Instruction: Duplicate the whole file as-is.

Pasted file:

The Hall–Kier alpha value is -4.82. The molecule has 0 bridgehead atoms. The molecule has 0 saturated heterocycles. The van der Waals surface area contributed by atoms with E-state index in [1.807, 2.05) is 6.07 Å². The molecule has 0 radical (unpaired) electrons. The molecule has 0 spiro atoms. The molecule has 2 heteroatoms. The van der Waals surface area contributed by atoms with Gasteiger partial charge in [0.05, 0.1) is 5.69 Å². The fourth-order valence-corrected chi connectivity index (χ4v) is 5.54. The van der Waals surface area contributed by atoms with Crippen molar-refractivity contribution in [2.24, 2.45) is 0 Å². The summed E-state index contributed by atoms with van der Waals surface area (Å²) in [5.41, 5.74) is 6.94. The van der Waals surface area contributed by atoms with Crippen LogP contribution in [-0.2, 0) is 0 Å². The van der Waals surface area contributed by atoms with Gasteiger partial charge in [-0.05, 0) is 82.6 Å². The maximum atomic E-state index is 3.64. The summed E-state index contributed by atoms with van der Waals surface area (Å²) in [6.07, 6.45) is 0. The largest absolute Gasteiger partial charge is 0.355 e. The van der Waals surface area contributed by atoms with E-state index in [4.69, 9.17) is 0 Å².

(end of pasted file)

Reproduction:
The Hall–Kier alpha value is -4.82. The molecule has 0 bridgehead atoms. The molecule has 0 saturated heterocycles. The van der Waals surface area contributed by atoms with E-state index in [1.807, 2.05) is 6.07 Å². The molecule has 0 radical (unpaired) electrons. The molecule has 0 spiro atoms. The molecule has 2 heteroatoms. The van der Waals surface area contributed by atoms with Gasteiger partial charge in [0.05, 0.1) is 5.69 Å². The fourth-order valence-corrected chi connectivity index (χ4v) is 5.54. The van der Waals surface area contributed by atoms with Crippen molar-refractivity contribution in [2.24, 2.45) is 0 Å². The summed E-state index contributed by atoms with van der Waals surface area (Å²) in [5.41, 5.74) is 6.94. The van der Waals surface area contributed by atoms with Crippen LogP contribution in [-0.2, 0) is 0 Å². The van der Waals surface area contributed by atoms with Gasteiger partial charge in [-0.05, 0) is 82.6 Å². The maximum atomic E-state index is 3.64. The summed E-state index contributed by atoms with van der Waals surface area (Å²) in [6.07, 6.45) is 0. The largest absolute Gasteiger partial charge is 0.355 e. The van der Waals surface area contributed by atoms with E-state index in [4.69, 9.17) is 0 Å².